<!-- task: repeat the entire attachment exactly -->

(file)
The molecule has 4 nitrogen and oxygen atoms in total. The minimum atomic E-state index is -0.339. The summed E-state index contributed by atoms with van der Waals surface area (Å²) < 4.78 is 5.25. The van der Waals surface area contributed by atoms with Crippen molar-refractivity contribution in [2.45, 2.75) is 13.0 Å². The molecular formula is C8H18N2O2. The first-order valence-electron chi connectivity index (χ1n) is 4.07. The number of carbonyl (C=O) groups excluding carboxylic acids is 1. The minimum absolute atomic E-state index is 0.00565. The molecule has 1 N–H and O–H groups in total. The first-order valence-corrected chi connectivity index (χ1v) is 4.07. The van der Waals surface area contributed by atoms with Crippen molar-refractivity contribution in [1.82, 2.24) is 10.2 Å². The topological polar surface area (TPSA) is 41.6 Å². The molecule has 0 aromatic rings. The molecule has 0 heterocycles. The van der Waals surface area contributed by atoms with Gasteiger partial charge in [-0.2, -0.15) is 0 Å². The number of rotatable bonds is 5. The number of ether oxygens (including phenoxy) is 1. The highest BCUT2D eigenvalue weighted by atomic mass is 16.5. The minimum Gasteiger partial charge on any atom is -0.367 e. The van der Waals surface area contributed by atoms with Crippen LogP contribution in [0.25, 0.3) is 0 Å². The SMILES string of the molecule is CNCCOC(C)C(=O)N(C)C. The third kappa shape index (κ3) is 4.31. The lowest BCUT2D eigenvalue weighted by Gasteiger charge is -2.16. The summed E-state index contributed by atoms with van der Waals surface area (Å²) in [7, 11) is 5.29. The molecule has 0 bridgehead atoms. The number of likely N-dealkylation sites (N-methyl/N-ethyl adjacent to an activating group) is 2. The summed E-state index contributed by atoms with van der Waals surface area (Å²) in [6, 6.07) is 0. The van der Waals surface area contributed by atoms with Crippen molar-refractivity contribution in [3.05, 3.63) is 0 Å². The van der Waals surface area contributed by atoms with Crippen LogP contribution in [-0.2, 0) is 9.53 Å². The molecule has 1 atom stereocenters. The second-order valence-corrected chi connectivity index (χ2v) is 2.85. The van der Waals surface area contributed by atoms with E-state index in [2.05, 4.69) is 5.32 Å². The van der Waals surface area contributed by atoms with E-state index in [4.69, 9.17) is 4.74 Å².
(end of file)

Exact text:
The molecule has 4 nitrogen and oxygen atoms in total. The minimum atomic E-state index is -0.339. The summed E-state index contributed by atoms with van der Waals surface area (Å²) < 4.78 is 5.25. The van der Waals surface area contributed by atoms with Crippen molar-refractivity contribution in [2.45, 2.75) is 13.0 Å². The molecular formula is C8H18N2O2. The first-order valence-electron chi connectivity index (χ1n) is 4.07. The number of carbonyl (C=O) groups excluding carboxylic acids is 1. The minimum absolute atomic E-state index is 0.00565. The molecule has 1 N–H and O–H groups in total. The first-order valence-corrected chi connectivity index (χ1v) is 4.07. The van der Waals surface area contributed by atoms with Crippen molar-refractivity contribution in [1.82, 2.24) is 10.2 Å². The topological polar surface area (TPSA) is 41.6 Å². The molecule has 0 aromatic rings. The molecule has 0 heterocycles. The van der Waals surface area contributed by atoms with Gasteiger partial charge in [-0.2, -0.15) is 0 Å². The number of rotatable bonds is 5. The number of ether oxygens (including phenoxy) is 1. The highest BCUT2D eigenvalue weighted by atomic mass is 16.5. The minimum Gasteiger partial charge on any atom is -0.367 e. The van der Waals surface area contributed by atoms with Crippen LogP contribution in [0.25, 0.3) is 0 Å². The SMILES string of the molecule is CNCCOC(C)C(=O)N(C)C. The third kappa shape index (κ3) is 4.31. The lowest BCUT2D eigenvalue weighted by Gasteiger charge is -2.16. The summed E-state index contributed by atoms with van der Waals surface area (Å²) in [7, 11) is 5.29. The molecule has 0 bridgehead atoms. The number of likely N-dealkylation sites (N-methyl/N-ethyl adjacent to an activating group) is 2. The summed E-state index contributed by atoms with van der Waals surface area (Å²) in [6, 6.07) is 0. The van der Waals surface area contributed by atoms with Crippen molar-refractivity contribution in [3.05, 3.63) is 0 Å². The van der Waals surface area contributed by atoms with Crippen LogP contribution in [-0.2, 0) is 9.53 Å². The molecule has 1 atom stereocenters. The second-order valence-corrected chi connectivity index (χ2v) is 2.85. The van der Waals surface area contributed by atoms with E-state index in [2.05, 4.69) is 5.32 Å². The van der Waals surface area contributed by atoms with E-state index in [4.69, 9.17) is 4.74 Å².